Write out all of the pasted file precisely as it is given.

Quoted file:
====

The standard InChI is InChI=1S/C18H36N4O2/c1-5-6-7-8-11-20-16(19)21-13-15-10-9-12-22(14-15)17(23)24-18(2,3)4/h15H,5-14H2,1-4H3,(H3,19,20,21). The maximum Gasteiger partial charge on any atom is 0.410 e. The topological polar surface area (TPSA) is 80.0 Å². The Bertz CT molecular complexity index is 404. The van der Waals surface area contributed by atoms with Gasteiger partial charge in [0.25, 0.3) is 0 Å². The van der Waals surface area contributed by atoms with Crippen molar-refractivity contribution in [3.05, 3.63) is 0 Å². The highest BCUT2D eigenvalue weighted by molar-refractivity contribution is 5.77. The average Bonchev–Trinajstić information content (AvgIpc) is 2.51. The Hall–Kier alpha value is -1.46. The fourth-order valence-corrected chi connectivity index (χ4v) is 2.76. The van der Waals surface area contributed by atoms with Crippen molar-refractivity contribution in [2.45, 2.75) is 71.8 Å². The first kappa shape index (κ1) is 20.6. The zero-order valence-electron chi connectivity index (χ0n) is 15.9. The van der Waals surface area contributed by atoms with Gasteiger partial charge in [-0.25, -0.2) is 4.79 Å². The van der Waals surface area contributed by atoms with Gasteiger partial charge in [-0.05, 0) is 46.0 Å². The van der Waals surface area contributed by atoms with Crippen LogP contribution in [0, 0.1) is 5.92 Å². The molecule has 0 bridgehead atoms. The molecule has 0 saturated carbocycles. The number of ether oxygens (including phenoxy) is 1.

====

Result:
The standard InChI is InChI=1S/C18H36N4O2/c1-5-6-7-8-11-20-16(19)21-13-15-10-9-12-22(14-15)17(23)24-18(2,3)4/h15H,5-14H2,1-4H3,(H3,19,20,21). The maximum Gasteiger partial charge on any atom is 0.410 e. The topological polar surface area (TPSA) is 80.0 Å². The Bertz CT molecular complexity index is 404. The van der Waals surface area contributed by atoms with Gasteiger partial charge in [0.25, 0.3) is 0 Å². The van der Waals surface area contributed by atoms with Crippen molar-refractivity contribution in [3.05, 3.63) is 0 Å². The highest BCUT2D eigenvalue weighted by molar-refractivity contribution is 5.77. The average Bonchev–Trinajstić information content (AvgIpc) is 2.51. The Hall–Kier alpha value is -1.46. The fourth-order valence-corrected chi connectivity index (χ4v) is 2.76. The van der Waals surface area contributed by atoms with Crippen molar-refractivity contribution in [2.45, 2.75) is 71.8 Å². The first kappa shape index (κ1) is 20.6. The zero-order valence-electron chi connectivity index (χ0n) is 15.9. The van der Waals surface area contributed by atoms with Gasteiger partial charge in [-0.25, -0.2) is 4.79 Å². The van der Waals surface area contributed by atoms with Gasteiger partial charge in [-0.05, 0) is 46.0 Å². The van der Waals surface area contributed by atoms with Crippen LogP contribution in [0, 0.1) is 5.92 Å². The molecule has 0 bridgehead atoms. The molecule has 0 saturated carbocycles. The number of ether oxygens (including phenoxy) is 1.